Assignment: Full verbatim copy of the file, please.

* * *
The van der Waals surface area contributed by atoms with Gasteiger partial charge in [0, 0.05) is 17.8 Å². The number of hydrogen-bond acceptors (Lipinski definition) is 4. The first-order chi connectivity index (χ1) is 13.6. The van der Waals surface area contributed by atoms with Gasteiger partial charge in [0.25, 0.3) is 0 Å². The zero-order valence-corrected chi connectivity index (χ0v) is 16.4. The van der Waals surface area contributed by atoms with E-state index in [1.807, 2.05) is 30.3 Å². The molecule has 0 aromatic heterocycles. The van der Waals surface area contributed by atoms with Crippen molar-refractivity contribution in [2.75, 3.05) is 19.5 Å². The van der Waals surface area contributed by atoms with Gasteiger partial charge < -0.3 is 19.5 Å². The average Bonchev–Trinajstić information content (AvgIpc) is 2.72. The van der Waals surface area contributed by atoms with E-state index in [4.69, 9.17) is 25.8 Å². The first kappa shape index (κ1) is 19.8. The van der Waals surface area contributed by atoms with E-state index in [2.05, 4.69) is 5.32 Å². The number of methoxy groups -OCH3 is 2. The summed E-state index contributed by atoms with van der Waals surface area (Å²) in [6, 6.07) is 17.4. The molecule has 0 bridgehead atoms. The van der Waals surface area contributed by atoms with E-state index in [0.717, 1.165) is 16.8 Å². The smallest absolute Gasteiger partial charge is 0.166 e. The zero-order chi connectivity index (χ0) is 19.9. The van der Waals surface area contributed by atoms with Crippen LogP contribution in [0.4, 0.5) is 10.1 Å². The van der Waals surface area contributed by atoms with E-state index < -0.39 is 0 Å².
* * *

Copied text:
The van der Waals surface area contributed by atoms with Gasteiger partial charge in [0, 0.05) is 17.8 Å². The number of hydrogen-bond acceptors (Lipinski definition) is 4. The first-order chi connectivity index (χ1) is 13.6. The van der Waals surface area contributed by atoms with Gasteiger partial charge in [0.25, 0.3) is 0 Å². The zero-order valence-corrected chi connectivity index (χ0v) is 16.4. The van der Waals surface area contributed by atoms with E-state index in [1.807, 2.05) is 30.3 Å². The molecule has 0 aromatic heterocycles. The van der Waals surface area contributed by atoms with Crippen molar-refractivity contribution in [2.75, 3.05) is 19.5 Å². The van der Waals surface area contributed by atoms with Gasteiger partial charge < -0.3 is 19.5 Å². The average Bonchev–Trinajstić information content (AvgIpc) is 2.72. The van der Waals surface area contributed by atoms with E-state index in [4.69, 9.17) is 25.8 Å². The first kappa shape index (κ1) is 19.8. The van der Waals surface area contributed by atoms with E-state index in [2.05, 4.69) is 5.32 Å². The number of methoxy groups -OCH3 is 2. The summed E-state index contributed by atoms with van der Waals surface area (Å²) in [6, 6.07) is 17.4. The molecule has 0 bridgehead atoms. The van der Waals surface area contributed by atoms with E-state index in [0.717, 1.165) is 16.8 Å². The smallest absolute Gasteiger partial charge is 0.166 e. The zero-order chi connectivity index (χ0) is 19.9. The van der Waals surface area contributed by atoms with Crippen LogP contribution in [0.4, 0.5) is 10.1 Å². The van der Waals surface area contributed by atoms with E-state index < -0.39 is 0 Å².